Defibrillators (AEDs and ICDs)
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A defibrillator is used in patients who have either suffered a sudden cardiac death or at high risk for having a sudden cardiac death. Those that are at high risk are patients that have had significant damage to their heart as a result of heart attacks or arteries being blocked. Some patients with inherited heart muscle conditions or inherited electrical problems are at at risk for sudden death, and may use a defibrillator to prevent that.
Types of Defibrillator
You may see automated external defibrillators (AED) available in everywhere from golf courses to shopping malls, and they are relatively simple to use. You basically take out the patches, apply them and press the button. Generally, the device will decide whether to give the patient a shock, or whether they’ve just fainted and don’t need resuscitation.
An implantable cardiac defibrillator (ICD) is a miniature version of an AED, and is implanted under the collarbone of a patient and designed with all of the pacemaker capabilities. An implantable cardiac defibrillator has the ability to identify a lethal heart rhythm such as a tachycardia or ventricular fibrillation, and apply therapies to break that rhythm to prevent sudden cardiac death.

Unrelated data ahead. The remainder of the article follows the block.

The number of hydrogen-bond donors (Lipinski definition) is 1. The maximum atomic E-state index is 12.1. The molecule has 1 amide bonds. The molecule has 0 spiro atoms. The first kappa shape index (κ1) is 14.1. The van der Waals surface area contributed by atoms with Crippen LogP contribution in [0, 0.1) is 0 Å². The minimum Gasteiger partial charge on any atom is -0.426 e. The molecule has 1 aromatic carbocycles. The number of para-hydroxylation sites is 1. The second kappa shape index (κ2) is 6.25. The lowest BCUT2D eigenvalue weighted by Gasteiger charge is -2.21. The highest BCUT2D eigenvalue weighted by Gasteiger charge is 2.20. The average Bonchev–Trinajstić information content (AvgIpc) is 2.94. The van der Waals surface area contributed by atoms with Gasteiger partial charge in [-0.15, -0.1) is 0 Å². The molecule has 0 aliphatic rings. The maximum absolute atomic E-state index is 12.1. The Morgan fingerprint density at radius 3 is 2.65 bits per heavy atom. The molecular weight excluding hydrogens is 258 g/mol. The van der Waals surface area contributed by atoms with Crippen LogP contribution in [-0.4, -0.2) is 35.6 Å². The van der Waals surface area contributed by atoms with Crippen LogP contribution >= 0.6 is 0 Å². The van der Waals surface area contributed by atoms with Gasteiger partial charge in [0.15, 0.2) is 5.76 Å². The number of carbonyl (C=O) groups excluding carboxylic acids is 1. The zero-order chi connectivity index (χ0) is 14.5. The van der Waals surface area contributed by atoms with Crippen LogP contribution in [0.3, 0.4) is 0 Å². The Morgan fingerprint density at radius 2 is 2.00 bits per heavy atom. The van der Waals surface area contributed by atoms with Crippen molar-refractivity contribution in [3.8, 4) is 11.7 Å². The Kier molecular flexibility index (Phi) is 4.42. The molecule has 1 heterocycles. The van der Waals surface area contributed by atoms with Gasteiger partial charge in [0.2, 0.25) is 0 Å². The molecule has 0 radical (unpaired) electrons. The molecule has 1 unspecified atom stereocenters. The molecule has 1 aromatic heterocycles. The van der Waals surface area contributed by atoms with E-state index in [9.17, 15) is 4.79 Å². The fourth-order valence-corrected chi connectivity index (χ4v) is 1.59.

What to Expect During the ICD Procedure
The procedure to implant an ICD usually involves a cardiologist and in some cases, an electrophysiologist. The device stands by to resuscitate the patient if a sudden unexpected electrical event occurs. This is a lifesaving option for patients who are at high risk of suffering a sudden cardiac death, however, it’s a complex decision that involves both the patient and the healthcare team.
The device is placed under conscious sedation rather than a general anesthetic. Under local anesthetic, the surgeon will make a pocket is under the skin, place the wires in the vein into the heart, connect the wires to the device and close the incision with dissolvable sutures. Most patients are discharged the same day.
There’s a small risk of infection or that the wires of the implantable cardiac defibrillator may need to be plugged back into place. Following the ICD procedure, patients are restricted from driving for about a week. Patients who have implanted devices generally lead very normal lives. There are no restrictions on using microwaves or cell phones, and patients are able to travel.
An implantable cardioverter-defibrillator or automated implantable cardioverter defibrillator is a device implantable inside the body, able to perform cardioversion, defibrillation, and pacing of the heart. The device is therefore capable of correcting most life-threatening cardiac arrhythmias. A local Cardiologist can help you with a defibrillator.